Thu. Oct 22nd, 2020

TIFF Review: In ‘Penguin Bloom,’ Naomi Watts can’t save a Hallmark card exhibition of resilience and rebirth

“Everything was perfect,” says young Noah Bloom (Griffin Murray-Johnston), as he recollects his family’s Thailand vacation in Penguin Bloom. Then, it was not. Noah’s mother Sam (Naomi Watts) suffers a freak accident after leaning against a faulty roof railing. She survived the fall, but is left paralyzed from the chest down. Confined to a wheelchair, Sam finds herself in a pit of hopelessness. “It’s like Mum was stolen from us,” says Noah.

If not for the festival cred that Naomi Watts brings to the project, Penguin Bloom is not the kind of movie you expect to see in a TIFF line-up. It’s more a Lifetime movie or a TED talk stretched to feature length. It resorts to the usual tale of heroism we’re so used to seeing, the inherent feel-good catharsis of stories of disabled characters overcoming mental and physical hardships meant to inspire able-bodied audiences. Though I wouldn’t call Watts’s performance an A-list able-bodied actor challenging herself for Oscar glory, the question remains if the film wouldn’t have been better served had it cast an actor with disability to play Sam. 

Sam used to love the ocean and surfing. But now, the ocean outside her home is nothing but an unpleasant reminder of what she has lost. This despair spills over into her dreams, where she sees herself drowning. She resents having to rely on others for help, but her husband Cam (Andrew Lincoln) tries to be supportive through her ordeal. So does her mother (Jacki Weaver) who smothers her with constant are-you-alrights. 

Director Glendyn Ivin addresses Sam’s self-loathing and depression, not just her courage to overcome adversity. She feels guilty over not being able to fulfil her maternal obligations. In a scene where her children are throwing up in the bathroom after a bout of food poisoning, Sam feels helpless as she can’t run to their aid. Meanwhile, Noah struggles with guilt for having made her go to the roof, and worse, he worries his mother blames him for her accident.

Things improve when Noah brings home a wounded baby magpie that has fallen out of its nest. The Blooms take the bird under their wing, treat her wounds and baptise her Penguin (on account of her black-and-white plumage). Though Sam is initially cold towards her feathered foil, she eventually warms up to her. Penguin’s constant chirping is what drives her out of bed. Penguin learning to fly is what inspires her to get out of the house and take up kayaking. Soon, Sam slowly begins to regain the part of herself she had lost after the accident – and laughter and hope are restored in the Bloom household.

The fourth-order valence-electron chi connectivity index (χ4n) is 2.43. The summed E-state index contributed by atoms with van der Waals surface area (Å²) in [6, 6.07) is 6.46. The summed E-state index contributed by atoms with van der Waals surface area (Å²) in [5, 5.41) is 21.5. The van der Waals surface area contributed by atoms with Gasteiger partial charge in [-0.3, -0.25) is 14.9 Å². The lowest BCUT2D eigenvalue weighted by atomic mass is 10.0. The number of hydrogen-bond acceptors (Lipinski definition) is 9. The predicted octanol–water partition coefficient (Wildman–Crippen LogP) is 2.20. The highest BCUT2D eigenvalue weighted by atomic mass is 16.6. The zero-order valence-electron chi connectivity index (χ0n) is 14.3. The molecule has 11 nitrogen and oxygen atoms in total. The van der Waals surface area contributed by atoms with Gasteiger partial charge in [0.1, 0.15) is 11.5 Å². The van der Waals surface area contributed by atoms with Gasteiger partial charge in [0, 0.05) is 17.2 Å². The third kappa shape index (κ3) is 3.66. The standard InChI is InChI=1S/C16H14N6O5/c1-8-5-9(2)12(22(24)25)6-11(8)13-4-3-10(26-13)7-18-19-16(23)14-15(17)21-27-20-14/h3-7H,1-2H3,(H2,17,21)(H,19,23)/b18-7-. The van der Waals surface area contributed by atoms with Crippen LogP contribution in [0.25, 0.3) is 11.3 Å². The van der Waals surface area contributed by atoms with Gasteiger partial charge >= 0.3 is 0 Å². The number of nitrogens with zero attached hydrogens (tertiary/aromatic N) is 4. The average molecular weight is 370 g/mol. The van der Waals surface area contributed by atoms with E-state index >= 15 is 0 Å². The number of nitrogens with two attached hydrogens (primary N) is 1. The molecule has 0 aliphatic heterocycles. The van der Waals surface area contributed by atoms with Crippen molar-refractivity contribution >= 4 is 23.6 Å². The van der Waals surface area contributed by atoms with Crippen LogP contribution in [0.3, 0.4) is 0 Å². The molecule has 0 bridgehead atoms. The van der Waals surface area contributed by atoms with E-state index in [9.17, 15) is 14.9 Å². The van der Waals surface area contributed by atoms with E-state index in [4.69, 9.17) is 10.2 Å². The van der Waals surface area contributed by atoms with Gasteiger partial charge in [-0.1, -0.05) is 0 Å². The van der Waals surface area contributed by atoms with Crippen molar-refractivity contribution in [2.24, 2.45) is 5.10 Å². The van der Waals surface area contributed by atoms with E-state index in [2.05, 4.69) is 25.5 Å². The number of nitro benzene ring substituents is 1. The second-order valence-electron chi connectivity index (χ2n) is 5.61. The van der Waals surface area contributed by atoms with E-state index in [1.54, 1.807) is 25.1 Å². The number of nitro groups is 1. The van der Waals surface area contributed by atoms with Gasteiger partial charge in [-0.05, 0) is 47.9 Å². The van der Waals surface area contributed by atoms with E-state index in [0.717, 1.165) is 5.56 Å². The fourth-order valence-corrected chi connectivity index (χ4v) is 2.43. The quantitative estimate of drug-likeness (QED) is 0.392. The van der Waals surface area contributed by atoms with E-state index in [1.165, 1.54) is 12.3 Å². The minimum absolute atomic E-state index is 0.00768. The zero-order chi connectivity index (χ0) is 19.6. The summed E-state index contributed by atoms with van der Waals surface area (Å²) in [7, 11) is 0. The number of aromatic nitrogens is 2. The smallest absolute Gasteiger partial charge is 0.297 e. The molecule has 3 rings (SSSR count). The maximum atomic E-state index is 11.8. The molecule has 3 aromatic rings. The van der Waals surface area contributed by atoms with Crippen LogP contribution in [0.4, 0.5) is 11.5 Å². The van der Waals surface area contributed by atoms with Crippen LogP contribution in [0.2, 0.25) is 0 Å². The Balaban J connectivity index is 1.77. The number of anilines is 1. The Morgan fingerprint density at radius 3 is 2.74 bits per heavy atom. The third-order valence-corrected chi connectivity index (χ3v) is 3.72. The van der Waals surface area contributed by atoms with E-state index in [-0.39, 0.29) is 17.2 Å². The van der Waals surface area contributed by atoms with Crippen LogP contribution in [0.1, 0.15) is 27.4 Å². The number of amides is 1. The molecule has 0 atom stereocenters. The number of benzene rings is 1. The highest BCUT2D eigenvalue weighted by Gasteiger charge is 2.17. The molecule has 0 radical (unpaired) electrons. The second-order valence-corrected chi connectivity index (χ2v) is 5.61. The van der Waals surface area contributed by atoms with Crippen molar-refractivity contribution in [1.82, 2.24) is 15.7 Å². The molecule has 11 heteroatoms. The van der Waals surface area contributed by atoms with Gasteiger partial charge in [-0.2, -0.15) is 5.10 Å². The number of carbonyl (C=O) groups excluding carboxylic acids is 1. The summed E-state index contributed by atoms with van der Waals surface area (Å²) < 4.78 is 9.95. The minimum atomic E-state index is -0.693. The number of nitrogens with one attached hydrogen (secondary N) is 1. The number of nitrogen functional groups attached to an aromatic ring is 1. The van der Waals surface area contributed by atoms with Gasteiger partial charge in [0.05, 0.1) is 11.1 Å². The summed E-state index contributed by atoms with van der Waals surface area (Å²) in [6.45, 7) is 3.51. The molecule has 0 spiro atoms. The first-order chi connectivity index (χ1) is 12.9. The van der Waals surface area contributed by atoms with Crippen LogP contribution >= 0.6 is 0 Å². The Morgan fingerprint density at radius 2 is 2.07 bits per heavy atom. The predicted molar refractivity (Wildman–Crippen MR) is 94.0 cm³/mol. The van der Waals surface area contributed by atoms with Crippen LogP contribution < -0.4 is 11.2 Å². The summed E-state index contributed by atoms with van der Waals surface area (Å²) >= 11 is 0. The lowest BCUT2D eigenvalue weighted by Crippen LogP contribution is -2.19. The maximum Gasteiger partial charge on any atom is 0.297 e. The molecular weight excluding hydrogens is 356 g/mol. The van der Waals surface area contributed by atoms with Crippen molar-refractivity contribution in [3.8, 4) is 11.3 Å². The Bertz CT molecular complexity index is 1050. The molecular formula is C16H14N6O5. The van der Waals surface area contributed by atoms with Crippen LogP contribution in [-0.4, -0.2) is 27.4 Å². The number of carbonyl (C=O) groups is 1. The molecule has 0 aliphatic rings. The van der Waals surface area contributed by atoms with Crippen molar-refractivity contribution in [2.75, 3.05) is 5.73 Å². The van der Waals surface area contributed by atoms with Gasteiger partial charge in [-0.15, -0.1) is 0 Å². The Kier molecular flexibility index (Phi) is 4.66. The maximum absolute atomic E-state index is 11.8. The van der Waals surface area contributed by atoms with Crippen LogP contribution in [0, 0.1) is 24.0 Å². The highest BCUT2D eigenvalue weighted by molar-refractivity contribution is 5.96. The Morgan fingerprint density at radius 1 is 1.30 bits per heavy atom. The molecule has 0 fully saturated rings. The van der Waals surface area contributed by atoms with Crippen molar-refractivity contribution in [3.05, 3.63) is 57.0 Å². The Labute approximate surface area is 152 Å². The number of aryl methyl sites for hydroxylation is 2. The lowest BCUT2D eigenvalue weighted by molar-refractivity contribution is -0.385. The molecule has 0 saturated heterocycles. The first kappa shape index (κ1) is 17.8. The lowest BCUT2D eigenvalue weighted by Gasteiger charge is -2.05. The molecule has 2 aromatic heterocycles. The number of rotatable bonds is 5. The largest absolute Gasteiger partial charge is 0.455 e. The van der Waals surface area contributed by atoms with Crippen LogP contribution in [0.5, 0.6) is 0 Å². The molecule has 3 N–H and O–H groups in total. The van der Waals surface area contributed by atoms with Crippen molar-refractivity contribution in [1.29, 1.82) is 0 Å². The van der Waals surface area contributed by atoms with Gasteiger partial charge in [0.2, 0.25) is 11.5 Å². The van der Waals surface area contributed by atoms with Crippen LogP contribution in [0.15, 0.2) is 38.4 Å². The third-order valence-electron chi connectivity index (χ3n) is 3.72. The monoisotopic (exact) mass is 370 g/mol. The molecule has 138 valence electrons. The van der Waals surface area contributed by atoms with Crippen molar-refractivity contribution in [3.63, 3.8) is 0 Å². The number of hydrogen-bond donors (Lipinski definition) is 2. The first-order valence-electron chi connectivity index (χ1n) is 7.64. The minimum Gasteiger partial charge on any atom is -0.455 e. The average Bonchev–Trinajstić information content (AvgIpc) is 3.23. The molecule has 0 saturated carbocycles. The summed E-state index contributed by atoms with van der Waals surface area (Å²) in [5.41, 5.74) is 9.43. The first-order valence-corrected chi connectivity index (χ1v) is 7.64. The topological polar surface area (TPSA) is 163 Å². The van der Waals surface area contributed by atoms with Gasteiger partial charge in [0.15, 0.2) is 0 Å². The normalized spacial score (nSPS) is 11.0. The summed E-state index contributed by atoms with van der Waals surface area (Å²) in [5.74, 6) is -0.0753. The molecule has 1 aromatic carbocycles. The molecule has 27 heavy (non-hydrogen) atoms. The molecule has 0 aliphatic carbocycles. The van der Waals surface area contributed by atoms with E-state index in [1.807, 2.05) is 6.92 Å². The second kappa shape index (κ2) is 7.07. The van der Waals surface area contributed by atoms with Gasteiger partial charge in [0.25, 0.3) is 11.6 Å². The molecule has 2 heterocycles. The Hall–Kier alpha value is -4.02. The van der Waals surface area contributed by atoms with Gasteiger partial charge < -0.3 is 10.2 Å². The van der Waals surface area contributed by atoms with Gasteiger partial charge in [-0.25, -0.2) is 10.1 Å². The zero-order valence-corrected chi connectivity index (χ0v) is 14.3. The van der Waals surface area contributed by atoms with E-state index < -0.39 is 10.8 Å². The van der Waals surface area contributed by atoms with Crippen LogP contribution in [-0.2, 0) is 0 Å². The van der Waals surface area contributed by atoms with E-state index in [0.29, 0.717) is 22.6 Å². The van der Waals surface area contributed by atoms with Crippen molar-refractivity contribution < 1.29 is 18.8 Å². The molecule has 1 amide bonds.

In the film’s conclusion, we learn Sam went on to compete in the World Kayaking Championships and even became a two-time World Adaptive Surfing Champion. Surely, focusing on that particular journey of bouncebackability would have made for a better movie. Sadly, it’s reduced to a postscript. Overwatered by its drippy sentimentality, the movie that Ivin instead serves us doesn’t quite bloom. Most of the plot doesn’t feel organic in its unfolding for a real-life story, it feels like it was concocted to tug at our heartstrings. 

Watts guides this Hallmark card display of resilience and rebirth with plenty of heart. Rachel House as the kayaking instructor brings in some humour to the otherwise gloom-and-doom proceedings. In one of the film’s few memorable moments, she joins Watts on a duet cover of Radiohead’s Creep. Their avian counterpart will surely induce an aww or two. 

Verdict: Penguin Bloom doesn’t quite aspire to be anything more than a typical sugary comfort-food weepie. So, keep the insulin and tissues handy.

Grade: C

This review is from the 45th Toronto International Film Festival. It does not yet have US distribution.


Prahlad Srihari is a film and music critic based in Bangalore, India. His work has appeared on Little White Lies besides Indian publications like Firstpost and Silverscreen. Prahlad aspired to be a filmmaker but lacked the means and mettle to go through with it. So, he figured if he can’t make movies, he’d criticise ’em instead. He has covered film festivals like Cannes, Sundance, and Fantastic Fest on assignment. When he isn’t watching films or writing about them, he still dreams of collaborating with Claires, Denis and Mathon, on a feature film one day. You can find him on Twitter at @lad_blr.


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